Of course, much like Andy Pettitte, the steroid issue will cloud Manny’s candidacy. Like Pettitte and, say, A-Rod, Manny is a confirmed steroid user. That being said, he didn’t make up ridiculous stories in his defense (e.g. Barry Bonds), didn’t become a jerk about it (e.g. Roger Clemens), didn’t refuse to speak about the past (e.g. Mark McGwire), didn’t blatently deny his usage (e.g. Rafael Palmeiro), and didn’t forget how to speak English when questioned (e.g. Sammy Sosa). Basically, he just got caught and served his time.
My feeling on the matter right now is that I would put Manny in the Hall, but not after a few years of “punishment waiting” sitting on the ballot. Perhaps I am being too sentimental and should be harder on the guy, but at least he didn’t deny, deny, deny and make baseball look like a bunch of guys trying to pull the wool over our eyes.
Time will tell.
Joe Nathan coming home, indeed. For the Twins’ 2011 Target Field opener, they pretty much sleepwlked through seven innings at the plate. Luckily, Carl Pavano was dominating, setting down Oakland A after Oakland A. Then, in the eighth, Danny Valencia’s infield single was followed by hits from three lefties (Kubel, Span, Mauer) to scratch two runs across.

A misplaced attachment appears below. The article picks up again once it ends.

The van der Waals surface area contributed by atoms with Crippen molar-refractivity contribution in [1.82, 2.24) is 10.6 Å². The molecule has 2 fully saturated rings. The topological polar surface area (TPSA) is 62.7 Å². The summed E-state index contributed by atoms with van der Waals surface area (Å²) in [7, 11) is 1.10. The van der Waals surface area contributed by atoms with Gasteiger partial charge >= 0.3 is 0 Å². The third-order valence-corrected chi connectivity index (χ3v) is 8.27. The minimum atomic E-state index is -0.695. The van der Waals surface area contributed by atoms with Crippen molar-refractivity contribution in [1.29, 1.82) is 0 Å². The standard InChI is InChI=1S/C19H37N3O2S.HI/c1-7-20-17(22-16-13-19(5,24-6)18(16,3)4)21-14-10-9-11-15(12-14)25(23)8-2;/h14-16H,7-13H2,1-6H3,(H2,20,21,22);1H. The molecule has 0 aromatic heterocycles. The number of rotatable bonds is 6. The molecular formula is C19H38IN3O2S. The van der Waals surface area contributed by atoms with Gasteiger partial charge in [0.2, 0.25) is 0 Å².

As this was occuring on the field, Joe Nathan was quickly warming in the pen, anticipating his first Target Field save situation. When those gates opened and “Stand up and Shout” played over the loudspeakers, it was clear that Mr. Nathan was “Home” at last.
For whatever reason, Joe Nathan is a favorite Twin of mine (just look at the name of this blog). He’s easily the greatest closer the team has ever had, and there’s just something about a save situation that gets me pumped. Besides Cuddy gunning a runner, Span slapping a triple, or Thome blasting off, there isn’t anything that will get me on my feet faster than a closer coming into a game to get those final three outs.
I also admire Nathan’s grit and determination. He started off as a struggling SS with the Giants, then came over here with Liriano and Boof Bonser in the A.J. Pierzynski trade (thanks again, A.J.!) as a so-so reliever. We gave him Eddie G’s closing role, and he never missed a beat.
If the weather holds out, I may be attending the game either today or Sunday, and I would like nothing more than to see Nathan return to domination in person!
Preview (3-4, T-4, 2.0 GB CLE): Gio Gonzalez (1-0, 1.29) vs. Nick Blackburn (1-0, 1.50).
What we learned from the opening road trip of the 2011 season: